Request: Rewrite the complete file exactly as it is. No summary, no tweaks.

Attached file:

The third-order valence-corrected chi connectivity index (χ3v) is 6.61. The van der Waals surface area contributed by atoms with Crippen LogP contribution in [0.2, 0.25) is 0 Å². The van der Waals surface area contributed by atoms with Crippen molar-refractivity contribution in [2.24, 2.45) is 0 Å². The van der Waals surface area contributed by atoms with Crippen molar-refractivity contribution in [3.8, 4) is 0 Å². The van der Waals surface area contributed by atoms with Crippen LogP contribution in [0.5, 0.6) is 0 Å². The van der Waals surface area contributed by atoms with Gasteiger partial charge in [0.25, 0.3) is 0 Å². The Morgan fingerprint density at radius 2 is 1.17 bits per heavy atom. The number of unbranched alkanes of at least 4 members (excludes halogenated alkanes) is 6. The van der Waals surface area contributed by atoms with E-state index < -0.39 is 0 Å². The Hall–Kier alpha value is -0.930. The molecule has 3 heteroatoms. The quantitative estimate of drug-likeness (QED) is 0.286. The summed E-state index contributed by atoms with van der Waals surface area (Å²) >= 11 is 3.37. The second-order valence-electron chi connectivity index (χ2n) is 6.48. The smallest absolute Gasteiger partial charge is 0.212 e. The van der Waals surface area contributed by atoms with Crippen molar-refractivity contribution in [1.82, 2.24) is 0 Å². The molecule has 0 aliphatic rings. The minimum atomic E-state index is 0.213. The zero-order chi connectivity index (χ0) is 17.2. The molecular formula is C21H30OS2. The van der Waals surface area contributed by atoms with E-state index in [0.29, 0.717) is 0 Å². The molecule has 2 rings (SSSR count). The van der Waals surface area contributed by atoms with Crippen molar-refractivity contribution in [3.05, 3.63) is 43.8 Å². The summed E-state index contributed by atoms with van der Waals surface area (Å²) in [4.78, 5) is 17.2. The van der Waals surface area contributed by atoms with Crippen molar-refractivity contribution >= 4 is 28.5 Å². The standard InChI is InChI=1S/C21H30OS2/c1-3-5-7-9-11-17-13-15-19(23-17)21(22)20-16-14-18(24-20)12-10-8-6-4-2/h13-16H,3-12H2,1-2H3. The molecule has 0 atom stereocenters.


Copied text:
The third-order valence-corrected chi connectivity index (χ3v) is 6.61. The van der Waals surface area contributed by atoms with Crippen LogP contribution in [0.2, 0.25) is 0 Å². The van der Waals surface area contributed by atoms with Crippen molar-refractivity contribution in [2.24, 2.45) is 0 Å². The van der Waals surface area contributed by atoms with Crippen molar-refractivity contribution in [3.8, 4) is 0 Å². The van der Waals surface area contributed by atoms with Crippen LogP contribution in [0.5, 0.6) is 0 Å². The van der Waals surface area contributed by atoms with Gasteiger partial charge in [0.25, 0.3) is 0 Å². The Morgan fingerprint density at radius 2 is 1.17 bits per heavy atom. The number of unbranched alkanes of at least 4 members (excludes halogenated alkanes) is 6. The van der Waals surface area contributed by atoms with E-state index < -0.39 is 0 Å². The Hall–Kier alpha value is -0.930. The molecule has 3 heteroatoms. The quantitative estimate of drug-likeness (QED) is 0.286. The summed E-state index contributed by atoms with van der Waals surface area (Å²) >= 11 is 3.37. The second-order valence-electron chi connectivity index (χ2n) is 6.48. The smallest absolute Gasteiger partial charge is 0.212 e. The van der Waals surface area contributed by atoms with Crippen molar-refractivity contribution in [1.82, 2.24) is 0 Å². The molecule has 0 aliphatic rings. The minimum atomic E-state index is 0.213. The zero-order chi connectivity index (χ0) is 17.2. The molecular formula is C21H30OS2. The van der Waals surface area contributed by atoms with E-state index in [0.29, 0.717) is 0 Å². The molecule has 2 rings (SSSR count). The van der Waals surface area contributed by atoms with Crippen molar-refractivity contribution in [3.05, 3.63) is 43.8 Å². The summed E-state index contributed by atoms with van der Waals surface area (Å²) in [4.78, 5) is 17.2. The van der Waals surface area contributed by atoms with Crippen molar-refractivity contribution >= 4 is 28.5 Å². The standard InChI is InChI=1S/C21H30OS2/c1-3-5-7-9-11-17-13-15-19(23-17)21(22)20-16-14-18(24-20)12-10-8-6-4-2/h13-16H,3-12H2,1-2H3. The molecule has 0 atom stereocenters.